Ellesmere Island. The 1976 Ellesmere-Makinson Expedition arrived in Grise Fiord via Kenn Borek Air from Resolute on July 27; our goal was exploratory mountaineering in the high arctic. The party consisted of Curt Saville, George Wallerstein, Peter Rogers, John Stix, Caroline Cochran, Linsay Cochran (age 16 months) and myself, as leader. Soon we were joined by Laurie Dexter, Anglican minister from Pond Inlet, an ardent climber with many solo ascents to his credit on Ellesmere and Bylot Islands. From Grise Fiord a number of local climbs were made, including new rock routes on “Greenlander” and “Spire,” led by Dexter. Wallerstein, with two Canadians from another party, made the probable first ascent of snow peak 4442, nine miles northeast of the settlement. On August 11, Ted Whalley and Roland Reader, the two Canadian members of our expedition, arrived from Resolute after a long flight delay. While my wife and daughter remained in Grise Fiord and Dexter returned to Pond, the rest of us departed by Twin-Otter for a beach landing on Makinson Inlet, 70 miles north. From there we had planned to use our inflatable boats with outboards to travel along the coast to reach several attractive climbing areas. Unfortunately, a late season kept the fiord so choked with ice that boat travel was impossible, so climbing was restricted to a less interesting massif adjacent to our landing site. Six of the main summits in this area were climbed, including the high point, a snow summit, P 3900 (Lat 77° 10' N; Long. 80° 36' W; for further details, see CAJ 1977). After a two-day storm with heavy snow, at sealevel, we returned to Resolute on August 22.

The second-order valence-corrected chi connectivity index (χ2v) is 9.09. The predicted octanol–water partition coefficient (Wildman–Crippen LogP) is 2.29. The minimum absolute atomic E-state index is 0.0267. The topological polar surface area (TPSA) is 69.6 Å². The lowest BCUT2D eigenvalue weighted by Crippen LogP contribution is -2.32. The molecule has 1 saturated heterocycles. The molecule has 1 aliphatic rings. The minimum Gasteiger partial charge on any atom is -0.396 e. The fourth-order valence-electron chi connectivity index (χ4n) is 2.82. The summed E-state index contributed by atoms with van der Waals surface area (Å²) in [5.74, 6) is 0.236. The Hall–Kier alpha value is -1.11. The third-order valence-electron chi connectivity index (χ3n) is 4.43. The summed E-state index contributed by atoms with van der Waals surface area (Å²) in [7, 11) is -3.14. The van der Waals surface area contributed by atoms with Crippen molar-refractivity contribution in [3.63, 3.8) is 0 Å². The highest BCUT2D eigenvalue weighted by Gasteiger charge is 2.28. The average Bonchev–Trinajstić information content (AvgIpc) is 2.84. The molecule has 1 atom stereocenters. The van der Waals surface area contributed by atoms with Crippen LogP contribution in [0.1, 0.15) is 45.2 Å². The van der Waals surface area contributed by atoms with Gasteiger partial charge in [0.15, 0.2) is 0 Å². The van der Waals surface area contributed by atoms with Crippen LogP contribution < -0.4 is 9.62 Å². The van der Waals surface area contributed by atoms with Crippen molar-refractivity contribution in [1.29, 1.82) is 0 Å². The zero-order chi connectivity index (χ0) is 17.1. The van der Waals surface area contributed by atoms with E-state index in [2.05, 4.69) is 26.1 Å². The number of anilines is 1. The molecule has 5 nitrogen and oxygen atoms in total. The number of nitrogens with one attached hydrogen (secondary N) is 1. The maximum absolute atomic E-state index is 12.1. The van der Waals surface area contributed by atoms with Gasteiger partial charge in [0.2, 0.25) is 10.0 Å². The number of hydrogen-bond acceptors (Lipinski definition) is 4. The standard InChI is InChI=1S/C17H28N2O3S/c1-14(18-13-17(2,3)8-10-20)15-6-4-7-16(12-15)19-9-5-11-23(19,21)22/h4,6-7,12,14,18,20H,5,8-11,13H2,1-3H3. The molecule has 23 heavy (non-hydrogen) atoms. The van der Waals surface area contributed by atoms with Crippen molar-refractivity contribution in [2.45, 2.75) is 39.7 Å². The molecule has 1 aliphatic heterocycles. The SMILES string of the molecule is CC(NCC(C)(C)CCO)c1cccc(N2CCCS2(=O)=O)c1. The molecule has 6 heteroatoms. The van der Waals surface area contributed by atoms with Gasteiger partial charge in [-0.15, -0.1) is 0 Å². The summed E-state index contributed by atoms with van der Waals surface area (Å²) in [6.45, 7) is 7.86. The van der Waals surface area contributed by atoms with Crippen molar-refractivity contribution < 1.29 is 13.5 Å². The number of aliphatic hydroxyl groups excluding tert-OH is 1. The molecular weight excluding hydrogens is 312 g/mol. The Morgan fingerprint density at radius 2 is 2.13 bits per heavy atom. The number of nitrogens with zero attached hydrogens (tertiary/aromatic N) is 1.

George Van B. Cochran